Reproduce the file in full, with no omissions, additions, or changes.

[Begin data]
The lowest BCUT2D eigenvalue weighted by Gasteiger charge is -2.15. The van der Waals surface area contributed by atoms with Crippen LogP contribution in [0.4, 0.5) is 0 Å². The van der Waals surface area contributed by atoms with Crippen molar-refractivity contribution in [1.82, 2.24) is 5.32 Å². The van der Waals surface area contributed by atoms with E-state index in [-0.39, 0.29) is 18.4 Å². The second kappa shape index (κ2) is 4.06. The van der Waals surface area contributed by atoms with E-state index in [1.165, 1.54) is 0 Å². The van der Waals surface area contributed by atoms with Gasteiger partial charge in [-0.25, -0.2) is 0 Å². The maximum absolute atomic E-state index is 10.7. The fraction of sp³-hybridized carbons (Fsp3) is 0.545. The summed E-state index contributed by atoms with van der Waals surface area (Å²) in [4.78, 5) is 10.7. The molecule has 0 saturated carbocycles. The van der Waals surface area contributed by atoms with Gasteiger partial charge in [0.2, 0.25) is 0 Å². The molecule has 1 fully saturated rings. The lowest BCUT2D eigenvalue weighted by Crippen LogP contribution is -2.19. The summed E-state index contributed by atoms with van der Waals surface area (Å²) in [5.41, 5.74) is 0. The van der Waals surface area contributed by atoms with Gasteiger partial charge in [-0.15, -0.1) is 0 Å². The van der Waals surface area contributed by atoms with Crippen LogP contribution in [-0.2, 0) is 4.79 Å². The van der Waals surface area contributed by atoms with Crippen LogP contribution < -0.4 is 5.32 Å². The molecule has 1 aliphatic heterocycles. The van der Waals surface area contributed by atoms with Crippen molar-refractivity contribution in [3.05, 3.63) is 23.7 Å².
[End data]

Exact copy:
The lowest BCUT2D eigenvalue weighted by Gasteiger charge is -2.15. The van der Waals surface area contributed by atoms with Crippen LogP contribution in [0.4, 0.5) is 0 Å². The van der Waals surface area contributed by atoms with Crippen molar-refractivity contribution in [1.82, 2.24) is 5.32 Å². The van der Waals surface area contributed by atoms with E-state index in [-0.39, 0.29) is 18.4 Å². The second kappa shape index (κ2) is 4.06. The van der Waals surface area contributed by atoms with E-state index in [1.165, 1.54) is 0 Å². The van der Waals surface area contributed by atoms with Gasteiger partial charge in [-0.25, -0.2) is 0 Å². The maximum absolute atomic E-state index is 10.7. The fraction of sp³-hybridized carbons (Fsp3) is 0.545. The summed E-state index contributed by atoms with van der Waals surface area (Å²) in [4.78, 5) is 10.7. The molecule has 0 saturated carbocycles. The van der Waals surface area contributed by atoms with Gasteiger partial charge in [0.2, 0.25) is 0 Å². The molecule has 1 fully saturated rings. The lowest BCUT2D eigenvalue weighted by Crippen LogP contribution is -2.19. The summed E-state index contributed by atoms with van der Waals surface area (Å²) in [5.41, 5.74) is 0. The van der Waals surface area contributed by atoms with Gasteiger partial charge in [-0.15, -0.1) is 0 Å². The van der Waals surface area contributed by atoms with Crippen LogP contribution in [-0.2, 0) is 4.79 Å². The van der Waals surface area contributed by atoms with Crippen LogP contribution < -0.4 is 5.32 Å². The molecule has 1 aliphatic heterocycles. The van der Waals surface area contributed by atoms with Crippen molar-refractivity contribution in [3.05, 3.63) is 23.7 Å².